This would save the United States $31 billion in health care costs and $62 billion in productivity and other societal costs, said senior researcher Renata Micha. She's an associate research professor at the Tufts University School of Nutrition Science and Policy, in Boston.

These effects could be even stronger if the new Nutrition Facts label prompts food manufacturers to reduce the amount of sugar they add to products, Micha said.

"If this added sugar label prompts the food industry to reformulate even a portion of its products to have fewer added sugars, these health and financial benefits would be doubled, which is a staggering impact," Micha said.

Added sugars account for more than 15% of Americans' total daily calories, exceeding the recommended level of less than 10%, the researchers said in background notes.

It can be tough to recognize added sugars by looking at the list of ingredients on a label, the U.S. Centers for Disease Control and Prevention says.

Brown sugar, corn sweetener, corn syrup, dextrose, fructose, glucose, high-fructose corn syrup, honey, lactose, malt syrup, maltose, molasses, raw sugar and sucrose are just some of the many different ingredients that contribute added sugars to food, the CDC notes.

To make things simpler for consumers, the FDA proposed a new line on the Nutrition Facts label that totals up all these sources of added sugar. The line would note the number of grams of added sugar and the percentage they contribute to an average person's daily calorie count.

Unfortunately, the FDA has delayed implementation of the label until 2020, Micha said.

"What these results tell us is that there is a need for timely implementation of this label," Micha said.

For this study, Micha and her colleagues used an already validated model that takes into account a variety of information -- including demographics, risk factors, dietary habits and diseases -- to project the impact of the revised Nutrition Facts label on consumers' food choices, their long-term health, and the economic cost of heart disease and type 2 diabetes.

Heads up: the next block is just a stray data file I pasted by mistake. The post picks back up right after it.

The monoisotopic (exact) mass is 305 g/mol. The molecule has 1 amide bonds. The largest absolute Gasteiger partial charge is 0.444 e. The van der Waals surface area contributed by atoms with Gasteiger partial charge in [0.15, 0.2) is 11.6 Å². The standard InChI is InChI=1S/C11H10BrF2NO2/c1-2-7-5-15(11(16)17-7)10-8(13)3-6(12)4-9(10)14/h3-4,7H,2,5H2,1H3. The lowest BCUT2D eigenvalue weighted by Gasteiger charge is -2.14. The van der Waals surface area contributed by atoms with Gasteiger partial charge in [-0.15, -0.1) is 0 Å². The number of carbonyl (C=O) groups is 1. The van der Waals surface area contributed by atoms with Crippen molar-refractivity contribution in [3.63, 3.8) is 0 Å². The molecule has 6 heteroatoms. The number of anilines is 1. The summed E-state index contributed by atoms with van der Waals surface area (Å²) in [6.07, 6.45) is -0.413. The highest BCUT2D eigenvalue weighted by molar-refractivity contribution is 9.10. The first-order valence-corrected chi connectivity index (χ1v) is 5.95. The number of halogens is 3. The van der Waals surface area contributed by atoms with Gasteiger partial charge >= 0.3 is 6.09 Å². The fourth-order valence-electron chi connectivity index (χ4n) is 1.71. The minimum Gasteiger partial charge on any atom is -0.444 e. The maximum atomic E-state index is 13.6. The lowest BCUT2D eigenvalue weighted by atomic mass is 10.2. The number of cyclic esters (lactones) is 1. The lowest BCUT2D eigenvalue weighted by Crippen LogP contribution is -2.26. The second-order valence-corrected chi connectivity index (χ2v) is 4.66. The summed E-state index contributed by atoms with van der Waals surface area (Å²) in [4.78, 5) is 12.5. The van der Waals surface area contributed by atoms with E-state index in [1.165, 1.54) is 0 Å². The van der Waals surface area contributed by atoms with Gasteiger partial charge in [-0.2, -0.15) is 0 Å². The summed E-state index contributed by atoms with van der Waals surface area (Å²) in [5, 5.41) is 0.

Previous studies have shown that better information does help consumers make smarter food choices, Micha and her team said. For example, trans-fat labeling led people to avoid products rich in these very unhealthy fats, which prompted the food industry to remove them from products.

Dr. Reshmi Srinath, director of the Mount Sinai Weight and Metabolism Management Program, in New York City, expects the same would occur if people had better information at hand about added sugars.

"In my experience, people are now more conscious of their sugar intake, are reviewing food labels, and want to make healthier food choices. Clear labeling of sugar content is crucial in helping people make these right choices," said Srinath, an assistant professor with the Icahn School of Medicine at Mount Sinai.

Micha said the most striking finding from the study came when researchers predicted what might happen if the food industry responded to the new label by reducing the amount of added sugars in products.

Even a partial industry response could result in about 700,000 fewer cases of heart disease and 1.2 million fewer cases of type 2 diabetes over the next 20 years, the model shows.

"The industry should be part of the solution," Micha said. "We saw when we did account for even a modest industry reformulation, maximum health and economic gain can be achieved."

The new study was published April 15 in the journal Circulation.

More information

The U.S. Food and Drug Administration has an example of the proposed update to the Nutrition Facts label.